I guess it makes sense to ring in the new year with a poem about Ron Howard’s Cinderella Man, the story of boxing legend James J. Braddock’s comeback after the Great Depression nearly tore his family apart, when the economic pressure to fight in spite of a disqualifying injury got him suspended from the ring. Starring Russell Crowe, Renee Zellweger and Paul Giamatti, this is one of my (and Bagehot’s!) favorite films of all time, even though I’ve never followed boxing (or boxing movies). I also love the soundtrack, by Thomas Newman, which has a track named after a line in the movie – “All Prayed Out.”
This poem, based on the 39th Psalm, is inspired by a tear-jerker of a scene in which the suspended and still-injured Braddock revisits the boxing club to ask for loose change, after having already signed on for unemployment relief, in order to get the heat turned back on and buy food for the kids. Braddock had been a rising star in boxing before the Depression, making enough money to own a cab company and provide a middle-class life for his family, so it’s jarring for the people who knew him then to see him now. Jarring for him, too.
The screencap above is from an earlier scene in the movie. Just as he had to hide his injury to fight, he has to conceal his injury to get work at the docks now that boxing isn’t an option any more. His wife Mae, played by Renee Zellweger, hides the cast with shoe polish.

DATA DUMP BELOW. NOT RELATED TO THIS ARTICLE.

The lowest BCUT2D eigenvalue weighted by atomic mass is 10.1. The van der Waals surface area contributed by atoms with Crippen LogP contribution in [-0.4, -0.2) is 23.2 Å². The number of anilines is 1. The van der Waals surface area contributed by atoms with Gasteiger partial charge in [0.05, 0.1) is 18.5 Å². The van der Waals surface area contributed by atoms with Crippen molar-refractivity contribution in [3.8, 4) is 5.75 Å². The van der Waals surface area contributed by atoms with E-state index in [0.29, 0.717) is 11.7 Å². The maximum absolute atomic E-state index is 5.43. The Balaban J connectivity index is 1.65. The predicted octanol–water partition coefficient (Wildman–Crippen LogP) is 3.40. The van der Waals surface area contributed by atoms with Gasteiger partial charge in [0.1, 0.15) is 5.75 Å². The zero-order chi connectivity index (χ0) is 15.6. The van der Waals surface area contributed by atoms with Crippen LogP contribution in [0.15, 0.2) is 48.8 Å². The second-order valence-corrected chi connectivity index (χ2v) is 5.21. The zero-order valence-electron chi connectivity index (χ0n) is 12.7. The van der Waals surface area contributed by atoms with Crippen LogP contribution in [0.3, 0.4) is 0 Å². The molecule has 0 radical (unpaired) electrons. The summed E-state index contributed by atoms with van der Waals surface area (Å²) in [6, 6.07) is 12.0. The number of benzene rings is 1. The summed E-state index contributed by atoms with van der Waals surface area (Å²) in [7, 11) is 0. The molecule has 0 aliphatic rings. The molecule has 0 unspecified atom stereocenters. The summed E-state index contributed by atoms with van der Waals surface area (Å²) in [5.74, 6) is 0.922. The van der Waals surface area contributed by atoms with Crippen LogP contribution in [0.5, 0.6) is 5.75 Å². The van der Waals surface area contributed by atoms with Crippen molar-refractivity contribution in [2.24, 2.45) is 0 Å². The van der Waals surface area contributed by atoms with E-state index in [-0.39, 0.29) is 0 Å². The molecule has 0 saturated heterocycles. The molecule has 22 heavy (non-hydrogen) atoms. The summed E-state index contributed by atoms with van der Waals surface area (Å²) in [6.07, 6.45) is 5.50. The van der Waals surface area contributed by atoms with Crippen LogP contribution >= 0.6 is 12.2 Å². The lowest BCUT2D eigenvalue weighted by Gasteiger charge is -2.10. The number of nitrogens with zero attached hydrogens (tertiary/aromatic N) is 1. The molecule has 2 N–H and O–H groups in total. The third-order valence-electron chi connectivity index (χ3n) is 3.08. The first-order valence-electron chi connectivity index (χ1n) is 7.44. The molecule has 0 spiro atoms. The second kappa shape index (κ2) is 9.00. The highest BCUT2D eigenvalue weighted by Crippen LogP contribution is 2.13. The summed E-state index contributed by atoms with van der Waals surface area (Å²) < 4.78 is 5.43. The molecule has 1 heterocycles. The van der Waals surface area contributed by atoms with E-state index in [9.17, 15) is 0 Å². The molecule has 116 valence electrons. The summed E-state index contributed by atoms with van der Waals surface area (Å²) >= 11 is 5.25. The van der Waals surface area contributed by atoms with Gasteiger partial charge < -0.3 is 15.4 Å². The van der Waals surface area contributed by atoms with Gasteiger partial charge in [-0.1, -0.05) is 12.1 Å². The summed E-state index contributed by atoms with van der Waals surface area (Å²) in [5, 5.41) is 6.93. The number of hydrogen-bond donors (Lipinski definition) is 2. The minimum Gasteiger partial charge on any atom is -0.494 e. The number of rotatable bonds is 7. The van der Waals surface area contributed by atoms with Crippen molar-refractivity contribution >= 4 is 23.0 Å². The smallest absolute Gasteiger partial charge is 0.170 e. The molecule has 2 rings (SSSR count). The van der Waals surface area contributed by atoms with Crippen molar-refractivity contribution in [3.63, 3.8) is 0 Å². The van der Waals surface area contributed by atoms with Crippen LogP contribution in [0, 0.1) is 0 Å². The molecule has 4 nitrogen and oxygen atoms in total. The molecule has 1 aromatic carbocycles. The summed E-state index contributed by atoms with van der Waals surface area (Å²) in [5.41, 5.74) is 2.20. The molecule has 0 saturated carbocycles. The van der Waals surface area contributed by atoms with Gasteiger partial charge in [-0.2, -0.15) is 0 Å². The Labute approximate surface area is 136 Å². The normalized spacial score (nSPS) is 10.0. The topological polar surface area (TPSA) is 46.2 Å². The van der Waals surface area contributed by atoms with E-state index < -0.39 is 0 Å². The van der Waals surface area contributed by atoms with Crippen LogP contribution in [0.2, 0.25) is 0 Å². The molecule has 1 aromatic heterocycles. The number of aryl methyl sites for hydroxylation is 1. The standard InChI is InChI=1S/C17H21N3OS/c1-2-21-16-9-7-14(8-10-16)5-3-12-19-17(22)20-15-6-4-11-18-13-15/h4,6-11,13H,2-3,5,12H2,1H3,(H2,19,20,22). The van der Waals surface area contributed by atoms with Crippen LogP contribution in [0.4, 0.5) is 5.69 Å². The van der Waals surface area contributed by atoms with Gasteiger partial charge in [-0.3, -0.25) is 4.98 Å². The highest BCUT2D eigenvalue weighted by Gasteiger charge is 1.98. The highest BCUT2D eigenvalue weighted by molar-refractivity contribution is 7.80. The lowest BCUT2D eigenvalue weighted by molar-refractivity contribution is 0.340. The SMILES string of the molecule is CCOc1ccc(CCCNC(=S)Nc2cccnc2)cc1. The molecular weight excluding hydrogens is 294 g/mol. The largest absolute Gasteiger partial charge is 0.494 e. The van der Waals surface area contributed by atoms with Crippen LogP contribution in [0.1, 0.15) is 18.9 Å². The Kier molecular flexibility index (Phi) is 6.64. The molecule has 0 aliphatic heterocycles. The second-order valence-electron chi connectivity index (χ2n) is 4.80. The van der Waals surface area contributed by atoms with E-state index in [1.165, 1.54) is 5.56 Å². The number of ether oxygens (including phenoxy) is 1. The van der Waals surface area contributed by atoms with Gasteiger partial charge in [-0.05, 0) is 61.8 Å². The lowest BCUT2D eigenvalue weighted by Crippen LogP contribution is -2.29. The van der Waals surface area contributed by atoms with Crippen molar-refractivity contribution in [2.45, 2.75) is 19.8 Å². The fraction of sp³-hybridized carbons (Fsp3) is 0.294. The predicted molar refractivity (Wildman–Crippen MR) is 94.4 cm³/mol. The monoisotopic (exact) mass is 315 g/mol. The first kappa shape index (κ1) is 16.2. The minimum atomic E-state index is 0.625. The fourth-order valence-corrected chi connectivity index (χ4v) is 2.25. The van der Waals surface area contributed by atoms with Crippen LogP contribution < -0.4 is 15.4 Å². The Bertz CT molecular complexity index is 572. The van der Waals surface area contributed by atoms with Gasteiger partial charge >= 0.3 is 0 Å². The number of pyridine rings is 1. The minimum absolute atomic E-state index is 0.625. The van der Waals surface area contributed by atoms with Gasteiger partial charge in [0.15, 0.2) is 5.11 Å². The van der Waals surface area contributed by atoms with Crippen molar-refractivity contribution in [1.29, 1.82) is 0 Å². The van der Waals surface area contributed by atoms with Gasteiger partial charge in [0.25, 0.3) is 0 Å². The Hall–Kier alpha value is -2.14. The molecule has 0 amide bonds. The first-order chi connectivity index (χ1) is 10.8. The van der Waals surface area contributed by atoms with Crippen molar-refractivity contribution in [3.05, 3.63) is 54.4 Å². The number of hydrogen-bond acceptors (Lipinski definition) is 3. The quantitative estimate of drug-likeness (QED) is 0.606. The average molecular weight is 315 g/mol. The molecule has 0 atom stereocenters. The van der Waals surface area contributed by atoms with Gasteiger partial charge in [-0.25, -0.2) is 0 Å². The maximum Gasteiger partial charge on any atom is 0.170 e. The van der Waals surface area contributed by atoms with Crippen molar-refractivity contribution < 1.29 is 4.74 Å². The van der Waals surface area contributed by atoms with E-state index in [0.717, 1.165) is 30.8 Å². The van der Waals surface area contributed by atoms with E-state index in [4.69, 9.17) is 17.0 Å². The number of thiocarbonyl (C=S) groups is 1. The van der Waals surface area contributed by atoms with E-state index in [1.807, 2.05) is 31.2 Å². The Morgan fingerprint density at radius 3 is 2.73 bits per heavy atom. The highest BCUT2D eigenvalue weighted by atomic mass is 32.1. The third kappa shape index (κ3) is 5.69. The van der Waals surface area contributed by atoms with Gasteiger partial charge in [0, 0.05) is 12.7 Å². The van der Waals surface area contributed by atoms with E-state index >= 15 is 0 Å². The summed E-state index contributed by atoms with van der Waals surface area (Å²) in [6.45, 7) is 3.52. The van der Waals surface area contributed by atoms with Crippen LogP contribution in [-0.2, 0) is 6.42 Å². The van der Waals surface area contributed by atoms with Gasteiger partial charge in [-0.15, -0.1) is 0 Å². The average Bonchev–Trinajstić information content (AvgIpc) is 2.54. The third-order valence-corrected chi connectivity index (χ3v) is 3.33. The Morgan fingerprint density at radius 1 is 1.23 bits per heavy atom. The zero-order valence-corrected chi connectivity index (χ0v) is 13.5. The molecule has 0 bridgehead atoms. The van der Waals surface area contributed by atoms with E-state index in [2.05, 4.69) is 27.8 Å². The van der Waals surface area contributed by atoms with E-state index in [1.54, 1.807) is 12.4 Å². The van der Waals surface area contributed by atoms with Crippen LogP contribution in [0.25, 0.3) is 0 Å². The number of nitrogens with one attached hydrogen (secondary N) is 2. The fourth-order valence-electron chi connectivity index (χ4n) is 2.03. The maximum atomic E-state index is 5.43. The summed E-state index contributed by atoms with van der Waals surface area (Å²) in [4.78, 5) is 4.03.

I thought, “Today I will hold my peace instead.
I should not give voice in my prayers to anger
as long as my family’s hardships swell my throat.”
I said nothing – waited in silence, prayed out.
I kept still, while my children went hungry, cold,
punished by the pain in my useless right hand.
My heart rose, on fire, in my throat that night.
In my private thoughts a thousand questions burned.
I confided in my wife I did not know
where we would end another winter ourselves
or how much longer we could keep the children.
You can see how fleeting a man’s success is.
Listen, we built what I had together here,
and I would have been nothing if not for you.
We’re each and all a breath away from ruin.
The long shadow of want has touched all of you.
To murmur under one’s breath for help – men work
without knowing day to day how they will eat.
I came here last, expecting little; I need
your help to turn the heat back on, and buy milk.
Your generosity is all I can ask.
Don’t turn me back without what I need in scorn.
I said nothing before, when you laid me off,
for it was your right and your own decision.
But do not punish me for fighting injured,
not today – my family needed me that night.
You rebuked me then and you chastise me now,
when all that I built here has melted away.
All I have left is the strength to ask for help.
Hear me out, for the sake of our past; this once,
help me find the means to keep my children warm,
do not turn aside from my embarrassment.
For we have done great things here, earning laurels,
and each of us made our start here in his turn.
But look away for me – I must catch my breath
before I leave. Outside these walls, I’m no one.